Spanish language school in Guanajuato, Mexico ... these developments are something that makes the week worth every penny (about $200 for three hours per day, two of which were with a private instructor). My ultimate conclusion on short-term language school: go for it if you can. It's a spendy way to spend a week -- I can make $200 go a long way in other ways when traveling -- but I know that I'll be saving some dough in the future when traveling in countries where Spanish is spoken -- I dunno what happened, but I can suddenly hear spoken monetary amounts mas mejor than I could before, for instance. And Guanajuato can be a fairly inexpensive place, so I'm not spending too much anyway -- hostels galore, good street food (speaking of streets -- holy cow! Do a few million sets of stairs before you get here and start walking up and down the real thing; this town's all about the steep vertical). As for hostels, my traveling companion's a bit older at heart than I, so rather than bring you the usual hostel report, I stayed in a bed and breakfast this trip... Casa de Pita, which is quite cute and comfy with a very friendly hostess, Pita herself. (I did notice that all the hostels I saw were downtown, where can one walk almost a block at one point before starting the ascensions inevitable in Guanajuato -- good locations on just about all of 'em, and they're cheap cheap cheap.) Even aside from the six or seven mariachi and norte bands entertaining every second on the main plaza once the sun sets, there's some crazy cool stuff going in in this little university city, like a very interesting annual Medieval Festival put on by the local collegiate populace: watched some sword fights, for instance, and was treated to a wonderful parade of people dressed in costumes of yore that happened by while I was sipping coffee in a downtown plaza. Tomorrow: trips to some touristy spots, like the majorly odd Museum of Mummies. Later this week: off to San Miguel de Allende, where I anticipate (not eagerly) seeing a lot of aged expats. I'll be riding Mexico buses, the best way to get around this country, for the next two weeks of travel, and I'll be arranging that travel en Espanol -- how novel and utterly good. Considering how much time I spend in Latin America countries where I've always babbled in a non-understandable mix of Francais and fractured Spanish, accompanied by pantomime (hard to do on the phone), language school was worth it and then some -- but (for me) only because I got an instructor who could give some instruction in English. If you've only got two weeks or less to spend brushing up and learning some new Espanol (you need to know a bit of Espanol first before trying this Escuela Mexicana gig), consider ensuring that your instructor can tell you what he/she's teaching you in a lingo you understand before launching into lessons. Related reading:I'm very pleased to report that I can make myself understood en Espanol better than ever before and, wildly enough, actually understand what people are saying to me, even if they don't force themselves to speak at 33 1/3 rpms for the benefit of my often addled non-bilingual brain, after finishing a week of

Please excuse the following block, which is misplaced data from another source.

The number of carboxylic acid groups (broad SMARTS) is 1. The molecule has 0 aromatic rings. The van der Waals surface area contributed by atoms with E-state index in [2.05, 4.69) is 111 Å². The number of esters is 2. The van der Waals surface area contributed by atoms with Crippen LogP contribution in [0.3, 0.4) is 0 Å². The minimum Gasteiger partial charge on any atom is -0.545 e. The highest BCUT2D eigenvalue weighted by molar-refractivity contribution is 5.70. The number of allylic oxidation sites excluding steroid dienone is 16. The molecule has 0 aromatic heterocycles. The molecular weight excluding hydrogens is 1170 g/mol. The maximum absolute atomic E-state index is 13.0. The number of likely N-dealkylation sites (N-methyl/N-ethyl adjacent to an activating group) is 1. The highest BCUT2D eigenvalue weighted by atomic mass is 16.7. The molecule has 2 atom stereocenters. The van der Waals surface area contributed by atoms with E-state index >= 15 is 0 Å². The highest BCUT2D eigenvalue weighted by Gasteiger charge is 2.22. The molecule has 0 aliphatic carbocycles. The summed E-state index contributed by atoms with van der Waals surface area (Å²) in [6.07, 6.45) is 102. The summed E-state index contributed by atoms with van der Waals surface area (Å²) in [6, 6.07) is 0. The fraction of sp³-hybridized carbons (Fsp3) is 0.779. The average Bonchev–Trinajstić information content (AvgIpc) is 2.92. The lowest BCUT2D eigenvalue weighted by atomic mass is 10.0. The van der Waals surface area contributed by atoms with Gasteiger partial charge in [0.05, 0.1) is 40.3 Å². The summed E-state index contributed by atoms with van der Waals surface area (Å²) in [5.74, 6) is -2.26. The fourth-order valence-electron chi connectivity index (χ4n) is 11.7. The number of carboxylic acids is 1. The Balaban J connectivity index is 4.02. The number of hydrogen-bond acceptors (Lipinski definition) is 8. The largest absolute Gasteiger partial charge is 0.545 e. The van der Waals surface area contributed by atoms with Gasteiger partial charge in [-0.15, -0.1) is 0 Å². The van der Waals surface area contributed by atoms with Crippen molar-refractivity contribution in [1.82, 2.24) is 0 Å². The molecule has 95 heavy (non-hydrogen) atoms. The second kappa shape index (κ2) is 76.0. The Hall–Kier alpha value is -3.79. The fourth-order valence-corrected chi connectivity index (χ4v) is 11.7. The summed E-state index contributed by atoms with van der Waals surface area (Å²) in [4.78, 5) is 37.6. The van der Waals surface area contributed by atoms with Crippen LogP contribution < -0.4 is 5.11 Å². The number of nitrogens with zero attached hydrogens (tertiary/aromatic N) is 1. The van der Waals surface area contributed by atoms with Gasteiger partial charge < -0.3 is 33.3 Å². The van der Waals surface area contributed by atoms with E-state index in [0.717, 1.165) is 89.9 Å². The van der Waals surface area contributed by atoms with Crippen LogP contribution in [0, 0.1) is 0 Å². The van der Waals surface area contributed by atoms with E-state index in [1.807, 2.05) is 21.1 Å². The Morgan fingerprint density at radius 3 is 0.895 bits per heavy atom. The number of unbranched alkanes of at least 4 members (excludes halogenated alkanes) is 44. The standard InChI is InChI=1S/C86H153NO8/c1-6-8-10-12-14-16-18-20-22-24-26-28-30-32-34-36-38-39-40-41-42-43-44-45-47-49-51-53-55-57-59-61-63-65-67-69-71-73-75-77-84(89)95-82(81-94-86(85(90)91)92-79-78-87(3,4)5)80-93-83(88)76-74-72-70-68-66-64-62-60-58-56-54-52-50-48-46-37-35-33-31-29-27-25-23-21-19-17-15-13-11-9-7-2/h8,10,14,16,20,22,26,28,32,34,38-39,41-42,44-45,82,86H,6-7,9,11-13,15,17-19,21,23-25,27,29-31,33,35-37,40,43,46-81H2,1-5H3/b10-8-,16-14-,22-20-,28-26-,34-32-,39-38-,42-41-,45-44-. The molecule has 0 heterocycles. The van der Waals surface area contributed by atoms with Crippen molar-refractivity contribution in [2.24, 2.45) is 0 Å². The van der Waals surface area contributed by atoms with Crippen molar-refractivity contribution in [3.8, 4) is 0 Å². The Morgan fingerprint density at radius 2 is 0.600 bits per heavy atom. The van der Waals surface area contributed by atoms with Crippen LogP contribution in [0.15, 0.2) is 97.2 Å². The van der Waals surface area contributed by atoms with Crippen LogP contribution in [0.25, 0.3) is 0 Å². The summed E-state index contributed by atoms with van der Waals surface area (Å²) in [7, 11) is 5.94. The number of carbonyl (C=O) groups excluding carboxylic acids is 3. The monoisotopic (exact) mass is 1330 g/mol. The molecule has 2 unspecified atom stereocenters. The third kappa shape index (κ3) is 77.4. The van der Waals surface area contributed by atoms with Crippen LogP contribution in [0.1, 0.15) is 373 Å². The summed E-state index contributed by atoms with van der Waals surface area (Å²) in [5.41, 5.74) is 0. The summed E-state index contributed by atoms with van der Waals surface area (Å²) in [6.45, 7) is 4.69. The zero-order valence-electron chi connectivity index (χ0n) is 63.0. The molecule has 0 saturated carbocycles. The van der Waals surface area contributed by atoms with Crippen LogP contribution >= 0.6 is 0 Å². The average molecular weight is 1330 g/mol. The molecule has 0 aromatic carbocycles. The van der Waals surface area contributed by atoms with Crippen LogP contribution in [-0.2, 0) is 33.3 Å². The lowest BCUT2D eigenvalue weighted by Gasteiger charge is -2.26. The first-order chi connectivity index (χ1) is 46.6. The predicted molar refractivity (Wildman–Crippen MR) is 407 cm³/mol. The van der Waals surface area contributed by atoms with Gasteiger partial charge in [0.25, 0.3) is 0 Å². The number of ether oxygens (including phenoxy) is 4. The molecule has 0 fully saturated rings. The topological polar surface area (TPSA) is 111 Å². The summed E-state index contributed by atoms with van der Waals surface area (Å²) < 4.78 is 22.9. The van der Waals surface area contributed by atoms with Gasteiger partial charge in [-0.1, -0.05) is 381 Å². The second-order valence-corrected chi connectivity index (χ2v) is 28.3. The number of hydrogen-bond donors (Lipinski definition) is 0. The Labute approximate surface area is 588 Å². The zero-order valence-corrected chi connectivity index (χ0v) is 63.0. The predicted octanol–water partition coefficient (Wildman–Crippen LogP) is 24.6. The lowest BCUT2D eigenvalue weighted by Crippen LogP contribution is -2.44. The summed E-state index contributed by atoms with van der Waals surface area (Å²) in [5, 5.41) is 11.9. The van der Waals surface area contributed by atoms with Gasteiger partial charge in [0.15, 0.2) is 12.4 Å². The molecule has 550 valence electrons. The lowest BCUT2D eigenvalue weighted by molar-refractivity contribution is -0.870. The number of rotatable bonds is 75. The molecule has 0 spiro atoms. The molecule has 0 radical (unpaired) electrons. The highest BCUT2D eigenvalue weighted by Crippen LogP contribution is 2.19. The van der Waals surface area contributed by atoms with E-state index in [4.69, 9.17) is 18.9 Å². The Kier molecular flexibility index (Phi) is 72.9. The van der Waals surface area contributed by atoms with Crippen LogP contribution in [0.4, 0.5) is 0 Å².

Language School in Guanajuato
Learning the Lingo
Yo Suis Perdu"
Spanish Schools in San Miguel de Allende
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Photos © Kathleen Crislip